I read about half of the “Information Architecture for the World Wide Web”, and then stopped at that. Not because it is not a good book; I just don’t plan to become a professional Information Architect. If I need to go deeper at some point, I’ll read the rest. All in all, I definitely recommend the book.
Nonetheless, it is really interesting to think about information architecture, organization, structure and search as abstract concept independent of an actual application, as well as applying to the real world of grocery stores, department stores, libraries, etc.
A couple of things really stuck out for me in addition to what I learned in “Don’t Make Me Think”:
There are two main ways to organize based upon the needs of your users:
- Exact organizational scheme. When the user knows exactly what they are looking for (e.g., white pages)
- Ambiguous organizational scheme. When users don’t know what they are looking for. Some types include organizing by task or topic, among other things
Hierarchical organizational structures can be tricky as many things do not neatly fit into a strict taxonomy. A taxonomy that allows cross-listing is referred to as polyhierarchical. However, if too much of this takes place, the value of the organization is reduced.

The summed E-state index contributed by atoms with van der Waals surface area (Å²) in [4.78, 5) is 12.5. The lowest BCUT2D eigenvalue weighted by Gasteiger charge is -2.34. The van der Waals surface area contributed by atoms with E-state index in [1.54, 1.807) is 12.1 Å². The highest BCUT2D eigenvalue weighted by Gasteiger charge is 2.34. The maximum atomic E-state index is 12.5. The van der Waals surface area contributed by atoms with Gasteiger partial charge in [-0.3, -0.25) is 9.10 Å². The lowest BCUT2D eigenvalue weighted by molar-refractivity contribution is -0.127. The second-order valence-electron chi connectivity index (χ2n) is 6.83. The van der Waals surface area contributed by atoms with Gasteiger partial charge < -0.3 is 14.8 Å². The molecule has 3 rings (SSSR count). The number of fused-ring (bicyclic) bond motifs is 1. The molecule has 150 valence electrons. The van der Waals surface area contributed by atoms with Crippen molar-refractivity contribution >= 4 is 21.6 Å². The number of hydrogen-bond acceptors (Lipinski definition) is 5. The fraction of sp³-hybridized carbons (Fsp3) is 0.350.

In addition, there is tension between the breadth and depth of the hierarchies. It is generally better to go for greater breadth, particularly as your site grows.
My knowledge grew the most in the area of search. I have a friend whose site needs search capability. I had thought of plugging something in for him for the entire site, and until did not realize the complexities involved in matching the users needs to the search capabilities.
For one, your users may need recall or precision, but they can’t have simultaneously as these are mutually exclusive:
- Recall. Recall is oriented toward finding a greater number of relevant matches (e.g., doing due dilligence on a company you are considering joining)
- Precision. Precision is oriented toward finding just a few very high quality matches (e.g., instructions on deck staining)
You will need to configure or choose your search engine accordingly. In addition, choosing to take advantage of automatic stemming (e.g., using thesauri) in your searching will result in greater recall at the expense of the precision. Your users’ goals needs to play an important part in this configuration.
In addition, you can choose to index your entire site, or break it up different search zones. Once again, the former increases recall, while the latter increases precision.
Finally, there are numerous ways and levels of details to provide around search results. Once again, this will be based upon your users goals.
In the end, you need to really understand your users’ goals to be able to create the appropriate Information Architecture.